Bombast: This Print Could Be Your Life
Last week, for the second year, I attended one of the best regional festivals that I know of in America, the Maryland Film Festival. There were two 35mm projections on the schedule, both of them old movies. (Last year, I believe Carlos Reygadas’s Post Tenebras Lux was the lone new release that played on 35mm.) This still puts the humble MDFF two prints up on the 22-film Cannes Classics selection, all playing on 2K or 4K DCP restorations. Anyhow, I went to one of the MDFF 35mm screenings, 1982’s Liquid Sky, which was conducted using what was apparently director Slava Tsukerman’s personal print. It was a catastrophe right off the bat. The movie was literally rough-around-the-edges, as it was being projected unmasked. It started playing not once, but twice, without volume. While the people in the booth scrambled to figure out what was going on, a presenter came out to make cracks about “newfangled technology” and to explain that the film had “jumped the sprockets.” (This was, as would be evident to anyone who has ever operated a projector of any kind, not the actual problem.) The first break in the film was a good excuse to shuffle to the exit.
I bring this up not to illustrate the superiority of digital formats (I’ve ceased to keep track of the routine pixelized farts that I notice) or the incompetence of Baltimorean projectionists (I’ve seen plenty of pretty heinous fuck-ups right here in New York, as well as consistently excellent work that goes uncommented on) but something altogether more disturbing. Namely, that 35mm, a format which was an industry standard not more than two or three years ago, is now generally considered to have become part of the distant past, a creaky technology to be regarded with superstitious distrust, which might “jump the sprockets” at any minute.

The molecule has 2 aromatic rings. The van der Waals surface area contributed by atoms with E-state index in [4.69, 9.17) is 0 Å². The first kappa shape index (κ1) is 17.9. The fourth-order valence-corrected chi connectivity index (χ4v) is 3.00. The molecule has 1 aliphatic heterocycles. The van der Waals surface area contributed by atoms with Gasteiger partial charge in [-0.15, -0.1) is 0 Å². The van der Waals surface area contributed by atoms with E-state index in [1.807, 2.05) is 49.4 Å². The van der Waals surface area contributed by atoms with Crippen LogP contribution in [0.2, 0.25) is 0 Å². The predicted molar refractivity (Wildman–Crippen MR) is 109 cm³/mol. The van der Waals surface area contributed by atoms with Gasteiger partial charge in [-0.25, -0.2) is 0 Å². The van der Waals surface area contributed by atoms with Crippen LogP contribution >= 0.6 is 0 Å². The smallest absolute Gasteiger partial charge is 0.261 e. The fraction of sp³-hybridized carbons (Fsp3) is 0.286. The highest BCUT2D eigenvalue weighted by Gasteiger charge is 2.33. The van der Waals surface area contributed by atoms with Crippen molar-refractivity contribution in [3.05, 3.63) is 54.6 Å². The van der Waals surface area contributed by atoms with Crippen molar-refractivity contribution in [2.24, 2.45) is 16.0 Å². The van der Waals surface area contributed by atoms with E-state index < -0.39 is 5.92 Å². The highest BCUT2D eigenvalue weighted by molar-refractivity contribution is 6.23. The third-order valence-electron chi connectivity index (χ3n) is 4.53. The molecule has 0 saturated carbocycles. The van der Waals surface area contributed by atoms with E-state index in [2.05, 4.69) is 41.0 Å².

The big changeover didn’t happen because there was an outcry from the moviegoing public, voicing an objection to 35mm. It was a way for distributors and exhibitors to cut corners with, we were reassured, a practically indistinguishable loss of image quality. Anyways, before digital projection became industry standard, films were already being shot and edited digitally, so this completion of the circle was in a sense inevitable, albeit hastened by Jim Cameron’s Avatar power play in 2009. (Digital projection was co-marketed with the release of George Lucas’s Star Wars: Episode I – The Phantom Menace as early as 1999, but it took the Luddite, lo-fi, rainforest-dwelling Na’vi to irrevocably dismantle the hegemony of tactile film.) 35mm, it was suddenly asserted, belonged to the past. The assertion created a presumption, the presumption proceeded to reinforce itself, and now the writing on the wall is clear: 35mm has become increasingly scarce as anything other than an archival format, and this trajectory is likely to continue. What we do have some say as to is the speed at which this will go ahead. Valuable and even great new motion picture works have been and will continue to be made with use of technologies that don’t use film, and unquestionably this work belongs to the lineage of motion picture history that goes back to the phenakistoscope and the magic lantern. (Some have suggested that these works shouldn’t be referred to as “films,” but I imagine that “film” will stick around as a useful metonym long after what it refers to has become obsolescent, rather like “Hollywood.”) And just as these works should be seen in their preferred format, whatever that may be, so works shot on 35mm should, optimally and whenever possible, be seen on 35mm.